Daily Digest - February 17, 2017

“You really get to feel like you’re making a difference in people’s lives that you couldn’t at a larger church.” — The Rev. Stephen Lenzo, pastor of Sardis and Wacissa United Methodist churches in Florida.

Folklore and family form country churches

BRANDON, Fla. (UMNS) — Small churches form the backbone of the Florida Conference and much of The United Methodist Church in the U.S. They mostly are long-standing churches located in small towns or rural settings, with deep, rich histories that can go back more than 100 years. Joe Henderson, writing for the Florida Conference, shares the story of some of these small congregations.
Read story

Nigerian United Methodists absorb denomination

JALINGO, Nigeria (UMNS) — Nigeria Area Bishop John Wesley Yohanna has welcomed a 250-member church group that had been a registered denomination in Nigeria into the United Methodist fold. The move does not require General Conference approval, according to the Council of Bishops. The Rev. Ande I. Emmanuel, Southern Nigeria Conference secretary, reports on the welcoming of new United Methodists and other developments at the annual conference session.
Read Southern Nigeria Annual Conference report

Racial justice agency plans border crossing

WASHINGTON (UMNS) — Members of the United Methodist Commission on Religion and Race plan to cross the U.S. border into Mexico on Feb. 23 to demonstrate solidarity with and compassion for migrants.
Read press release

Pilot program for small churches

HOUSTON (UMNS) — The Texas Conference is partnering with Spiritual Leadership Inc. in a pilot program with a dozen churches averaging fewer than 50 in worship. The goal is to help them become more effective through training, coaching and peer support. The Texas Conference reports.
Read story

Boston University joins immigration lawsuit

BOSTON (UMNS) — United Methodist-related Boston University joined seven other Massachusetts universities in a federal lawsuit challenging President Donald Trump’s executive order on immigration. The Associated Press reported that the Trump administration said in court documents that it wants a pause in the legal fight so it can issue a replacement ban.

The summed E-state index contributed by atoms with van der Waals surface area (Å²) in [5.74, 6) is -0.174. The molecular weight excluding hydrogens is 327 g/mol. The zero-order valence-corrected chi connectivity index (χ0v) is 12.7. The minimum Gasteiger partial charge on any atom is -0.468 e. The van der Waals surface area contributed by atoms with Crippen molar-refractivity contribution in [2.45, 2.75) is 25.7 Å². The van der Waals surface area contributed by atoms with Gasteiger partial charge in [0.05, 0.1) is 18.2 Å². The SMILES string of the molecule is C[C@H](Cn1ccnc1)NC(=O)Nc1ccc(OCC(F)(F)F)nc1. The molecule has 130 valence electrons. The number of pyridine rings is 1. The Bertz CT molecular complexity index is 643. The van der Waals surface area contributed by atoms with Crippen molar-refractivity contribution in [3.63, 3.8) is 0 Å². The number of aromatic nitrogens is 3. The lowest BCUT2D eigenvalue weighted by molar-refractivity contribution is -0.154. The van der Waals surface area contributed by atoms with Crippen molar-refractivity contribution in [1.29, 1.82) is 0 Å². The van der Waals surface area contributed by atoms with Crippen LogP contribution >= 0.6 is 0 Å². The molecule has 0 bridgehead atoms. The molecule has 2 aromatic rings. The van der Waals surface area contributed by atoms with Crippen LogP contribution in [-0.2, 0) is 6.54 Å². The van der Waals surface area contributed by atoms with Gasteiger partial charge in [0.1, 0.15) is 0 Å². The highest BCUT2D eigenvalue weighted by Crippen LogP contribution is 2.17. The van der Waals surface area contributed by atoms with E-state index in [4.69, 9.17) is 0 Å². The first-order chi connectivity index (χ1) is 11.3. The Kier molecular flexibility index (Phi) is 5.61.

Read Boston University press release
Read AP story

Digest on break

The UMNS Daily Digest will take a break on Feb. 20 in observance of George Washington’s Birthday. The next daily digest will be on Tuesday, Feb. 21.


Here are some of the activities ahead for United Methodists across the connection. If you have a United Methodist event to share, you can add it to the calendar with this submission form.

Tuesday, Feb. 21

Free webinar “Creating a Discipleship Process for Your Church” — 7 to 8 p.m. EST. This interactive webinar will cover signs your church needs a discipleship process; what a discipleship process is and what it is not; and the first six key steps to begin the process of developing a new pathway for your church. Ken Willard, a United Methodist author and certified church consultant, will lead the webinar for the ecumenical Practical Resources for Churches. Details

Sunday, Feb. 26

100 Guitars in Worship — At 9 a.m. EST, Rock Spring United Methodist Church in Rock Spring, Georgia, plans to have 100 acoustic stringed instruments in worship. The service will be streamed live. Details

See more United Methodist events

Like what you're reading? Support the ministry of UM News! Your support ensures the latest denominational news, dynamic stories and informative articles will continue to connect our global community. Make a tax-deductible donation at ResourceUMC.org/GiveUMCom.

Sign up for our newsletter!


Daily Digest - October 15, 2021

Church provides clean water to community; United Methodists support investigation of abuses in the Philippines; Top stories from the week

Daily Digest - October 14, 2021

Photo essay: ‘I was a stranger …’ ; Walk remembers lost Native children ; Tips for involving members in worship

Daily Digest - October 13, 2021

Kenneth Rowe, church historian, dies at 84; Did Jesus really say that?; New church paradigm in North Carolina